home Album Review Ones And Zeros – Protocol – CD Review

Ones And Zeros – Protocol – CD Review

Ones And Zeros - ProtocolOne reassuring thing to consider is that despite his passing this year, Layne Staley's legacy lives on. The late lead singer from Alice in Chains had a distinct voice and attitude that has been, and continues to be, copied regularly by many in the hard rock scene. One of those masses is Jesse (aka Buzz McKrackin) the frontman for Ones And Zeros, a San Francisco, California band.

At first listen, O.A.Z. seemed to be rather unremarkable and “Protocol” seemed to be generic. This is not groundbreaking music, and should not be judged as such. With the bar being set so high in the '90s by the Seattle scene, it is easy to dismiss most rock releases since then. But, after setting those other bands aside, the resulting image of O.A.Z. is not so bad. Throughout the course of “Protocol“, O.A.Z passably pull off the grunge/modern rock sound. They throw melodies, hooks, some computer wizardry and a little bit of angst together and the resulting broth is a nice album to listen to.

The lyrics on “Protocol” do not capture the emotion, nor have the meaning of the Gen-X rock, but Jesse belts them out in a manner that certainly mirrors that of the late Staley. Nowhere is this more apparent than on “Duality“, the second track on Ones And Zeros' newest release “Protocol“. With vocals that could have easily come off of AIC's “Dirt” trudging over chugging guitars and a thick low end, “Duality” belongs back in the early '90s grunge scene. “Things I've Done” is probably the album's most accessible, and best, track – a radio friendly tune with melody, hooks, a simple-yet-eloquent guitar solo and solid sing-along lyrics.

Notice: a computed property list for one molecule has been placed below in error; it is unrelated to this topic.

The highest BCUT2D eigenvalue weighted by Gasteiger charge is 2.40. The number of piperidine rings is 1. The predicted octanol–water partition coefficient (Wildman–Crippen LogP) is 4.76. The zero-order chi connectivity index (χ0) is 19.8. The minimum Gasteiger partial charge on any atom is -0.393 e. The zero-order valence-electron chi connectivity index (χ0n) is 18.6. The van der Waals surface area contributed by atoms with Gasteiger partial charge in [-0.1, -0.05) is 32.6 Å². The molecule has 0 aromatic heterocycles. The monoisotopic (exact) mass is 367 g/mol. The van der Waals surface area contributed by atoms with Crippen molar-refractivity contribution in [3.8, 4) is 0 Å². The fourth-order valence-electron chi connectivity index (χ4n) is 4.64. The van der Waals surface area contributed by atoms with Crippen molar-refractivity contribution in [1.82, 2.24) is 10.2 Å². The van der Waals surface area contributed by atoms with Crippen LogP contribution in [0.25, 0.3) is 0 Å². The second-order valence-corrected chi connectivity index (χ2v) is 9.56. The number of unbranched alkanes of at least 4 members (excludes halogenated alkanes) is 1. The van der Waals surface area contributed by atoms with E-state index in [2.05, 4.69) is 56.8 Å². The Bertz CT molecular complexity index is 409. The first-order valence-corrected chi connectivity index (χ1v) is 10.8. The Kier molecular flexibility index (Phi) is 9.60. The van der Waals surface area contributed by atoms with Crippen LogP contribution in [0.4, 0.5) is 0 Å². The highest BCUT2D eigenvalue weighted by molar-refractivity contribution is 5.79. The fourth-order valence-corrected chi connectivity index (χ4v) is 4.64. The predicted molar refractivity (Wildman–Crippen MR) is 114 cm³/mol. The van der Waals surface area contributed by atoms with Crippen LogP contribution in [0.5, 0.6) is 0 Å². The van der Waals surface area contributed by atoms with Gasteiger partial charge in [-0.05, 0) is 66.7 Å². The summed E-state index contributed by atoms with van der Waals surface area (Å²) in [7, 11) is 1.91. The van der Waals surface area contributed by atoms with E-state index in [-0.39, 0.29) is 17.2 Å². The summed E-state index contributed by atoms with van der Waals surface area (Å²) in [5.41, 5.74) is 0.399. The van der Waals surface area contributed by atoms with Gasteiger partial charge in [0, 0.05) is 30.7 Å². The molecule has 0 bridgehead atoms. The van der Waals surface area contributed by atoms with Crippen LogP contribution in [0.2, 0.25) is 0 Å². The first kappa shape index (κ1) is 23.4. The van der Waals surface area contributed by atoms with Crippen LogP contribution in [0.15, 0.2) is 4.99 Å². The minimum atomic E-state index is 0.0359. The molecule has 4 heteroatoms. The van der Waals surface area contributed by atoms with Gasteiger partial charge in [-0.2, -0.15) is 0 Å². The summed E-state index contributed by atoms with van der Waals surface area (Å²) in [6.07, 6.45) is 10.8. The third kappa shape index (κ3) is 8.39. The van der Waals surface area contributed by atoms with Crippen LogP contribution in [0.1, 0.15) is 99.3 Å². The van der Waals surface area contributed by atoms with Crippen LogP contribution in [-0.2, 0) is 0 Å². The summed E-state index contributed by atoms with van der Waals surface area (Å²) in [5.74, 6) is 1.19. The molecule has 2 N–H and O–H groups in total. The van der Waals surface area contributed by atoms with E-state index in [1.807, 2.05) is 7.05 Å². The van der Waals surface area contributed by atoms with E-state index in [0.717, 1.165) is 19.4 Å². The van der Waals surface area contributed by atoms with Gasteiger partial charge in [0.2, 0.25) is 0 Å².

With all of these comparisons to older rockers, one would be remiss to forget the Cure, as O.A.Z. pulls off an impressive and enjoyable cover of their “Fascination Street“. That alone makes checking out “Protocol” worthwhile.

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